Being game designer

Admit it, the thought of being game designer has crossed your mind while playing a game many times. I'm sure you were playing a game, you liked or disliked, and thought to yourself: "I could do this better." "I want to be part of this"

But how many of you actually know what being a game designer means? Some of us might imagine that all it takes is vision or having great ideas. But it's much more than that.

How did I became game designer?

I had always been a gamer. I loved to play games but I never thought I could actually end up doing games.

I became a game designer pretty much by accident, I was a programmer developing medical applications focused mostly on inclusive design (usability and interfaces design) and I started to match what was a hobby with my work. At that point I realize that I liked to guess what makes games fun, how the player interacts with it and how to provide a great experience.

Then I meet some guys that were founding ACUV, I helped them define it and I started making my own games, programming them, doodling some graphics (I really suck at drawing, but I'm good doing sketches)… That background helped give me the perspective it takes to pull a product together and have a creative vision for it.

"A lot of people tell me: "I've got a great idea for a game." Frankly, who gives a crap? A great idea is meaningless. A great idea that leverages your existing technology, gets the team excited, is feasible to do on time and budget, is commercially competitive, and, last but not least, floats the boat of a major publisher... Now you have something." -- Ken Levine

What means to me being a game designer?

I love the fact it's not static, I like the creativity. The best part is seeing something that started as a random idea in the back of your head come to life. Seeing players pick it up and appreciate it, enjoy it, having people interested in the what you've created. Being able to meet people all around the world. Sharing experiences with other developers. There are tons of impressive things I love about being game designer.

Although there are some, few, bad things, like the lag in having an idea and finally seeing it realized. Maintaining that faith and team morale high while you're waiting for ideas to be implemented is difficult. It requires a good amount of patience.

Just to finish, let me tell an story: I was at a trade show with some work mates. We were having a conversation with some members of the spanish videogame industry press and some other spanish developers. We didn't know each other so we start talking about something as random as "what games are you playing he most?" and then one guy said, "I become really addicted to an iPhone game called Battle of Puppets". Guess how big our surprise was!?

That is what ultimately drives me into making games. Knowing that someone enjoys our games.

Postmortem: Battle of Puppets

About Small Wonders and Battle of puppets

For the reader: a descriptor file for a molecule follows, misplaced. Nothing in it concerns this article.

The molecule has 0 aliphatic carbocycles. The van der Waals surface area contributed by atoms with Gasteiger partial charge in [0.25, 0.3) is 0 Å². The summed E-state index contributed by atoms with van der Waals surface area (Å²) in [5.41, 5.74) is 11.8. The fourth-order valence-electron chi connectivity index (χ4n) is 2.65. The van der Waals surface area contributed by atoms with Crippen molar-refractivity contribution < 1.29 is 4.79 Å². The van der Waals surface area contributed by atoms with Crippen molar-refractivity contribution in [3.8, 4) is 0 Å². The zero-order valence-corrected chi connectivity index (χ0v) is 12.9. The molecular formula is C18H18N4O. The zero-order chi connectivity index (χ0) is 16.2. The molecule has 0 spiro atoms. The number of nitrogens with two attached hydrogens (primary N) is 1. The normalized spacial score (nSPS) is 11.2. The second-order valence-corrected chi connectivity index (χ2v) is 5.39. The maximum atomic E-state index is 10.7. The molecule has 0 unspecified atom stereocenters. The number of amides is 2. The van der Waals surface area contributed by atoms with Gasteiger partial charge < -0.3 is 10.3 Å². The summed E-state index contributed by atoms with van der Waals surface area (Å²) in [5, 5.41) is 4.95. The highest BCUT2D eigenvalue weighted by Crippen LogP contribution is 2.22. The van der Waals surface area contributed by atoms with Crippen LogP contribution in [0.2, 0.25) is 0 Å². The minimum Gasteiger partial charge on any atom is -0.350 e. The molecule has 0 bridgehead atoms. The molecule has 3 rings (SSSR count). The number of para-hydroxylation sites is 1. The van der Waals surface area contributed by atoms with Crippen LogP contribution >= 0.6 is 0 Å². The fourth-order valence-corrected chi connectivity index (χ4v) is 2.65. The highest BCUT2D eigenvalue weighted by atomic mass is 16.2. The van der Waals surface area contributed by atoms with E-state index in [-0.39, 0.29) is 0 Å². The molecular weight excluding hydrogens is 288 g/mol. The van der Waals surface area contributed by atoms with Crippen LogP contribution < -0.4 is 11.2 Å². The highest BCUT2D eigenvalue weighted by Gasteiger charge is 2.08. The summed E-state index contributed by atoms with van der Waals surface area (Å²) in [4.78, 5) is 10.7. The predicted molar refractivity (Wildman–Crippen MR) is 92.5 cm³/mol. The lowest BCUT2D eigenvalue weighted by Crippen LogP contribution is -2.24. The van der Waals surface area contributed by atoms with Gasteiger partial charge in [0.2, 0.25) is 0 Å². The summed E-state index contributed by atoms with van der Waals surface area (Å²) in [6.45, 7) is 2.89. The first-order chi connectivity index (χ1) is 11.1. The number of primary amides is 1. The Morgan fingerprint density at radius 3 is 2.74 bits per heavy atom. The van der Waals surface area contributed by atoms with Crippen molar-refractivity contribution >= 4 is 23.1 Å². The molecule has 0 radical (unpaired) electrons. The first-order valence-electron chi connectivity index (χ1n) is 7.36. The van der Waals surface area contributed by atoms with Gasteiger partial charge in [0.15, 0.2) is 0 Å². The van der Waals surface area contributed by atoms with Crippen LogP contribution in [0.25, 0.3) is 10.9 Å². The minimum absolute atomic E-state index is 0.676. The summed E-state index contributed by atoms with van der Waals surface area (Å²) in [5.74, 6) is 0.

The creation of the game meant the creation and establishment of a new studio, and learning everything from the ground up. None of the members had previous experience working in the industry and only a few of us had done a couple amateur games so, it was a huge feat to assemble a new inexperienced team and start working.

The core team was formed by 5 people, producer, designer, two programmers and two graphic artists, but as the project went on it was necessary to add more people to the team, so we contracted an external graphic artist and a music composer. At the end of the project about 9 people had intervened actively in the project.

Battle of puppets is a 2D strategy game for iphone/ipod Touch that takes away most of the complexity of the genre by not allowing the player to control its troops. the battle is mostly influenced by actions called professions that enable to control the flow of the battlefield by healing your troops, give them a power boost, possess other troops so they fight for you, stop enemy troops,... all of that while you create increase your defenses in order to project your base. The game is settle in 22 EEUU cities with changing backdrops, 5 armies, 6 professions, intuitive control, ...

What went right

1. Vision

The idea for our first game was to create something that at first look you'll fell intrigued with, something that you could show and say "hey, this is what we've done!", and I sincerely think we've achieved that and the key to this point was to bring together a very passionate team.

As I've said before none of then had previous experience, so at the beginning it was kind of hard to explain how they should work and how different this is for any other regular job, but it ended up being very rewarding as I let them work freely and this freedom made them want to give their bests.

But, this vision brought us a very ambitious project, that at the end was to big to us, and some important changes had to be made in order to meet deadlines.

Battle of Puppets is an iphone/ipod touch game and we choose that because we felt it was the right platform to achieve our initial vision. The iphone is a pretty mature platform, despite only being three years old, both in software support and in features support. Software-wise we felt that the cocos2d middleware was a very stable-well developed piece of software that provided us with the features that we wanted to add to the game. Platform-wise apple provides the appStore which is an impressive worldwide store and right out of the box that added to the impressive hardware that the iphone is. One very important feature for us was the low requirements to enroll in the development program.